Gastroenterology Sioux Falls SD

The more complex the carbohydrate, the longer it takes to break down—and the more likely it is to cause a buildup of gas. While people often point to beans and dairy products as gas producers, don’t forget these other common causes.

Michael Patrick Mc Guire, MD
(605) 342-3280
PO Box 6020
Sioux Falls, SD
Specialties
Gastroenterology
Gender
Male
Education
Medical School: Univ Of Wa Sch Of Med, Seattle Wa 98195
Graduation Year: 1984

Data Provided by:
Gary Archer Neidich, MD
(605) 333-7188
1100 S Euclid Ave
Sioux Falls, SD
Specialties
Gastroenterology
Gender
Male
Education
Medical School: Brown Univ Program In Med, Providence Ri 02912
Graduation Year: 1978

Data Provided by:
Dr.Robert Meyer
(605) 335-1500
Ste 210, 1200 South Euclid Avenue
Sioux Falls, SD
Gender
M
Education
Medical School: Univ Of Sd Sch Of Med, Vermillion Sd
Year of Graduation: 1983
Speciality
Gastroenterologist
General Information
Hospital: Sanford
Accepting New Patients: Yes
RateMD Rating
3.2, out of 5 based on 2, reviews.

Data Provided by:
Robert David Meyer
(605) 335-1500
1200 South Euclid Avenue
Sioux Falls, SD
Specialty
Gastroenterology

Data Provided by:
James Ellis Dill, MD
(800) 328-3061
2601 S Minnesota Ave Ste 105
Sioux Falls, SD
Specialties
Gastroenterology
Gender
Male
Education
Medical School: Univ Of Va Sch Of Med, Charlottesville Va 22908
Graduation Year: 1967

Data Provided by:
Dr.Jorge Gilbert
(605) 328-8500
1201 S Euclid Ave
Sioux Falls, SD
Gender
M
Education
Medical School: Univ Catol De Santiago De Guayaquil, Fac De Med, Guayaquil
Year of Graduation: 1989
Speciality
Gastroenterologist
General Information
Accepting New Patients: Yes
RateMD Rating
4.5, out of 5 based on 1, reviews.

Data Provided by:
Cristina A Hill
(605) 322-8630
1001 E 21st St
Sioux Falls, SD
Specialty
Gastroenterology

Data Provided by:
Dr.John Barker
(605) 322-8630
1001 East 21st Street #501
Sioux Falls, SD
Gender
M
Speciality
Gastroenterologist
General Information
Accepting New Patients: Yes
RateMD Rating
1.0, out of 5 based on 2, reviews.

Data Provided by:
Stephen E Nanton
(605) 322-3666
1001 E. 21st St., Ste. 010
Sioux Falls, SD
Specialty
Pediatric Gastroenterology

Data Provided by:
Dr.Steven Condron
(605) 322-8630
1001 E 21st St # 501
Sioux Falls, SD
Gender
M
Speciality
Gastroenterologist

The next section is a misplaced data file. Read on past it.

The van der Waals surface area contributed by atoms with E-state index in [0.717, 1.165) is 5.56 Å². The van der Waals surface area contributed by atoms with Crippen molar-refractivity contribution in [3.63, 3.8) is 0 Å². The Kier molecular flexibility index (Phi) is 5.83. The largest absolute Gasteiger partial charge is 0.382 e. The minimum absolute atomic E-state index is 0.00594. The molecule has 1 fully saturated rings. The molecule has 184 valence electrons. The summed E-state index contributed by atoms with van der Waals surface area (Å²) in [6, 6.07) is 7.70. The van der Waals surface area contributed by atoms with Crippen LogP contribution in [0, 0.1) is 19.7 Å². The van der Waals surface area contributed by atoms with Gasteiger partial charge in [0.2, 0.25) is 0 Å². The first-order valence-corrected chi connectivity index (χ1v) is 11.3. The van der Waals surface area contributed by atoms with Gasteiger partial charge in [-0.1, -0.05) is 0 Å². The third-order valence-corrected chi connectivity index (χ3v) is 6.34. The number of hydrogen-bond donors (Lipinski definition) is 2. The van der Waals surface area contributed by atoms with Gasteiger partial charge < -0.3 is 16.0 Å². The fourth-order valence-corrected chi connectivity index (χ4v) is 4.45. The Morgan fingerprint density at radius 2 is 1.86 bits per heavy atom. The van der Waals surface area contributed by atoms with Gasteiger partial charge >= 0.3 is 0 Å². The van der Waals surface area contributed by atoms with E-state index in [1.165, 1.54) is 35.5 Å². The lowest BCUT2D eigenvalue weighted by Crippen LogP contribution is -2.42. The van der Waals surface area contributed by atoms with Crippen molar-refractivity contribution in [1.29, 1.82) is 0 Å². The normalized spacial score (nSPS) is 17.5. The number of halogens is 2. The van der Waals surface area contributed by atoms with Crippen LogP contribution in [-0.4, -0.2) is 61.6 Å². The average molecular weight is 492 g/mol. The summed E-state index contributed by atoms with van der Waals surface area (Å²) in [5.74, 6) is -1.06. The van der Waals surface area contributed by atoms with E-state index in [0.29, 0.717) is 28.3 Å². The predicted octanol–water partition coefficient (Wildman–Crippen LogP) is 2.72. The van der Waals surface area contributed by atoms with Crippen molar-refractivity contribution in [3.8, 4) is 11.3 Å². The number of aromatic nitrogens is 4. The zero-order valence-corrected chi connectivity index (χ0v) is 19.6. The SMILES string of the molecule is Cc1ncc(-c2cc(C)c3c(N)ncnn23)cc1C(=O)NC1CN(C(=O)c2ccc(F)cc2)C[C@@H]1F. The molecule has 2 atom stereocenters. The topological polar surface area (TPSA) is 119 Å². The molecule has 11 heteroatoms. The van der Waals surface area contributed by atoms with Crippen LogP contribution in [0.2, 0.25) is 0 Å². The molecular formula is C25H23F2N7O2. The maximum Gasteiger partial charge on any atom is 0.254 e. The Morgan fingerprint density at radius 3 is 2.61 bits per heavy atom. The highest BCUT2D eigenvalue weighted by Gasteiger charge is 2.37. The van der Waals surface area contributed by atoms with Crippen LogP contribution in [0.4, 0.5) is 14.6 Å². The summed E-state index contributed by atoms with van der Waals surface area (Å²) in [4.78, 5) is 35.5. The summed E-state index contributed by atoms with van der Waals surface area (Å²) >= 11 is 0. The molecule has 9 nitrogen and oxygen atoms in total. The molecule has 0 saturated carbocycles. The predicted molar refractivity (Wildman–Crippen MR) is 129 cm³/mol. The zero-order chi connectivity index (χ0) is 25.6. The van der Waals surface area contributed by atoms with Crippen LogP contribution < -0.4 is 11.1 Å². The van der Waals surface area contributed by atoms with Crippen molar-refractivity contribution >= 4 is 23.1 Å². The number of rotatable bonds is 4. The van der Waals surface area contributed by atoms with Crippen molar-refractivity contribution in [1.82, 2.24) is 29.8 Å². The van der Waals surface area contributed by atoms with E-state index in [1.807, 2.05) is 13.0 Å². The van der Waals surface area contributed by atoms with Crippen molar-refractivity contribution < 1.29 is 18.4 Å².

General Information
Hospital: Avera Mckennan
Accepting New Patients: Yes
RateMD Rating
4.0, out of 5 based on 4, reviews.

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Help for Those with Gas

Provided by: 

By Lindsey Galloway

Certain foods have been shown to instigate this annoying—and often embarrassing—problem. “Microbes in the digestive tract feed on the carbohydrates we consume,” says Gerard Mullin, MD, director of Integrative GI Nutrition Services at Johns Hopkins Hospital. “Those bacteria act like a little brewery in our gut, metabolizing sugars. And that fermentation process produces gas.”

The more complex the carbohydrate, the longer it takes to break down—and the more likely it is to cause a buildup of gas. While people often point to beans and dairy products as gas producers, don’t forget these other common causes:

Cruciferous Veggies. Yes, the cancer-fighting virtues of broccoli and cauliflower can’t be overlooked, but these foods also rank among the worse gas producers, thanks to an indigestible sugar they contain called raffinose (the same sugar that gives beans their gas-producing reputation). Adding new varieties of these veggies to your diet slowly and eating them regularly can actually help your digestive system become more acclimated to the sugar.

High-Fructose Corn Syrup. The human body never evolved to handle the high doses of fructose we consume today—it simply can’t fully digest much more than 25 grams in one sitting. (To put that in perspective, that’s how much is in just one can of Coke.)

Greasy, Fried Foods. While fat itself won’t cause gas, grease puts the digestive system in slow-mo, and that gives bad bacteria more time to ferment the food in the intestine, making gas much worse.

Some foods can actually help prevent gas, or at least lessen the symptoms. “Papaya and pineapple have naturally occurring enzymes that help the intestinal microbes break down complex carbs,” explains Mullin. Yogurt with active cultures can also help restore the natural balance of intestinal bacteria.

Author: Lindsey Galloway

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